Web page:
References

supersaurus-vs-giraffe

At the top: our old friend BYU 9024 — the cervical vertebra that’s part of the Supersaurus vivianae holotype. At the bottom, C2 (the longest cervical) of Giraffa camelopardalis angolensis FMNH 34426.

The Supersaurus vertebra is 138 cm long. We don’t know which cervical it is, but there’s no reason to think it’s the longest. The giraffe vertebra is 31 cm long. Not only is the Supersaurus vertebra four times as long as that of the giraffe, it’s one of more than twice as many cervicals as the giraffe has.

Did we cheat by using an unusually small giraffe? Not really. When we articulated all seven cervicals as best we could, the sequence measured 171 cm, which is a fairly healthy 71% of the 2.4 m neck of the world-record giraffe. It’s not a monster, but it’s a decent-sized adult.

Bottom line, giraffes are just lame.

Having taken time to discuss at length why we posted our neck-anatomy paper on arXiv, let’s now return to the actual content of the paper. You may remember from the initial post, or indeed from the paper itself, that Table 3 of the paper summarises its conclusions:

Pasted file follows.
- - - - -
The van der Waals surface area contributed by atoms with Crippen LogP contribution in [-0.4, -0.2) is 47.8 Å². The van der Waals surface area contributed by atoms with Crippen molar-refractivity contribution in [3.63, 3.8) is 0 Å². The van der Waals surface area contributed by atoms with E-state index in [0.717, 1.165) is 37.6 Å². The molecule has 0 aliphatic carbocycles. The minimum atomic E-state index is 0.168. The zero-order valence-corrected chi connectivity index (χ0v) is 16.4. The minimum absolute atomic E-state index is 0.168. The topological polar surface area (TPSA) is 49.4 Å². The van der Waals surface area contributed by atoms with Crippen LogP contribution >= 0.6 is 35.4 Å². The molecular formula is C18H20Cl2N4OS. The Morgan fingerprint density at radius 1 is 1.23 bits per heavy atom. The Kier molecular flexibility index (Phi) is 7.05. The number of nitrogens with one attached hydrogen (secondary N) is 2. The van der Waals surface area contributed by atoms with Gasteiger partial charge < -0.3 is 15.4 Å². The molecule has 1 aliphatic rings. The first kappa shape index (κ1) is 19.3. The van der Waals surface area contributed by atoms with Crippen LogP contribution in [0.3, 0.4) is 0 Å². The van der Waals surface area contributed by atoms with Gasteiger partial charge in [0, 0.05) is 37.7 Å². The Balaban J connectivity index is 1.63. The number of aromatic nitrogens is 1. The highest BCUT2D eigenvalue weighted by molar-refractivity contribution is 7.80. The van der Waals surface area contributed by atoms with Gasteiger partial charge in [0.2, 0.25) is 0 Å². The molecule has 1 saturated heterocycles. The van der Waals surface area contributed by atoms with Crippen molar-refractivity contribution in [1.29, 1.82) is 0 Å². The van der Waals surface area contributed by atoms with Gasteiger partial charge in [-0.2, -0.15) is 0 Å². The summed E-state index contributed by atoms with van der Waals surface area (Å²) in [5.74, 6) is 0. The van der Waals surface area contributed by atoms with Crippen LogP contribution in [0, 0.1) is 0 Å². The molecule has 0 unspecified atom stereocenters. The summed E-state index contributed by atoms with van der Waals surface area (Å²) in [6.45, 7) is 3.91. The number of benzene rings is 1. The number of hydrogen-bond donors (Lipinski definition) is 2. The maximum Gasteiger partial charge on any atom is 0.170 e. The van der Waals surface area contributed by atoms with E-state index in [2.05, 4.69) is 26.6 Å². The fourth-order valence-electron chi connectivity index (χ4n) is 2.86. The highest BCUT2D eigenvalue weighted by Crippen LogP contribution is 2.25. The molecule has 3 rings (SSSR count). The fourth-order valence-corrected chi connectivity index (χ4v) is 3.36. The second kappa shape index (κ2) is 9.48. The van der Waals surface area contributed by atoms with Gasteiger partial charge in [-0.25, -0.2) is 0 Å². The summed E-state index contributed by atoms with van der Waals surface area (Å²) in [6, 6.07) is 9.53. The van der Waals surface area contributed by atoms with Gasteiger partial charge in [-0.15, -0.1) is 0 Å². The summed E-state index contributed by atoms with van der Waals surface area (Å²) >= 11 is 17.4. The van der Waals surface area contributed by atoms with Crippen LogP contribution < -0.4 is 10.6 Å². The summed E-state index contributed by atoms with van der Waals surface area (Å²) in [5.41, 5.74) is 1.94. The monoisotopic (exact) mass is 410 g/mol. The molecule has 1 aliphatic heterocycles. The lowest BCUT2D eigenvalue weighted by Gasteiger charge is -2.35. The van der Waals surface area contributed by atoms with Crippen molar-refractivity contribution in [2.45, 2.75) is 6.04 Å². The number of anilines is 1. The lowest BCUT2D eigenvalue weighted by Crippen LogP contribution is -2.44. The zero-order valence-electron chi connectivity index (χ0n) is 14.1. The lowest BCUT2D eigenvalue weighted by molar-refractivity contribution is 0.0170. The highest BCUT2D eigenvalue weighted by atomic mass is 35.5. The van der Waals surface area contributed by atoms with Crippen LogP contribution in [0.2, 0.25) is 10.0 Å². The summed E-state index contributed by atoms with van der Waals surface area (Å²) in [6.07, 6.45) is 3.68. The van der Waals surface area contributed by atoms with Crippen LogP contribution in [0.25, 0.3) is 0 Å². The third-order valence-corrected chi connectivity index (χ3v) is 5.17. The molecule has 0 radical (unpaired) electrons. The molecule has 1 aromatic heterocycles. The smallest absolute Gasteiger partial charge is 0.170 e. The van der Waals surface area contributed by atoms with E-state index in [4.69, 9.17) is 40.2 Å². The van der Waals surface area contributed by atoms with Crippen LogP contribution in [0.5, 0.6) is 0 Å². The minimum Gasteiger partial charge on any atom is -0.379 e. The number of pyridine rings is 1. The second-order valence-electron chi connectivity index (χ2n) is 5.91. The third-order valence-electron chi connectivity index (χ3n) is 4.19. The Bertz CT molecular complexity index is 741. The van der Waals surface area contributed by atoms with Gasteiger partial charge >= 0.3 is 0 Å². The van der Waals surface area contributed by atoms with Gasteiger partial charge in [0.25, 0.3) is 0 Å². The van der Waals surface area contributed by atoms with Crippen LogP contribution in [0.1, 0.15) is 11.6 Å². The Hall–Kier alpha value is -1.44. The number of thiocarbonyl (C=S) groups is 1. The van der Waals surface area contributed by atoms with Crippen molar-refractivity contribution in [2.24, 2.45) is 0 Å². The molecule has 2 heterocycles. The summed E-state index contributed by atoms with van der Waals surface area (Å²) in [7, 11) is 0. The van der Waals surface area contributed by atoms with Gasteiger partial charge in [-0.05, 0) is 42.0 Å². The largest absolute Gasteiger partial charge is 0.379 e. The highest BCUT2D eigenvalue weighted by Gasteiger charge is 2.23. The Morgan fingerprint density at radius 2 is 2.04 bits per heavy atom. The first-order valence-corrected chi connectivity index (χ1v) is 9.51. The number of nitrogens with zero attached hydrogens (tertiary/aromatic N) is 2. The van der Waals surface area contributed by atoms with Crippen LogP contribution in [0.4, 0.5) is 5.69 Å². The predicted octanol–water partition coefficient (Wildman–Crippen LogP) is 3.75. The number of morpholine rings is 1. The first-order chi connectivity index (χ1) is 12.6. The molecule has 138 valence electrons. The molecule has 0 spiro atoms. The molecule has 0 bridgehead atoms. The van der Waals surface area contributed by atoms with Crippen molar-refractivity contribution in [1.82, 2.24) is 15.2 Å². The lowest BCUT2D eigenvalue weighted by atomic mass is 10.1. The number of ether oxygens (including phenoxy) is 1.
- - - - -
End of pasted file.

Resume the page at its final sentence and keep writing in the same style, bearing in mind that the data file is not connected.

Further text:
Table 3. Neck-elongation features by taxon.

Needless to say, we puny humans lack all seven of the features that were discussed as contributing to long necks, while sauropods have them all. But it’s interesting to look at the giraffe and Paraceratherium, the two longest-necked mammals, and see what they have in common. They share quadrupedal stance; the giraffe has elongated cervical vertebrae; and Paraceratherium has absolutely large body size. But they both lack all four of the other features:

  • Small, light head
  • Numerous cervical vertebrae
  • Air-sac system
  • Vertebral pneumaticity

And they lack them for the same reason: because they are mammals. The same is true of all mammals, and the individual reasons for those four missing long-neck features are all the same: because mammals have hit local maxima, and can’t evolve away from them.

Mammals’ heads, for example, are all set up for extensive oral processing of food — certainly among large herbivores. (I think pretty much all the toothless mammals are insectivores.) They’ve got very good at it, and there’s no evolutionary pathway that can take a giraffe from its current lifestyle to a sauropod-like crop-and-swallow strategy without passing through an adaptive valley on the way. That means they are stuck with big, solid teeth and heavily engineered jaws, which means they can’t have light heads.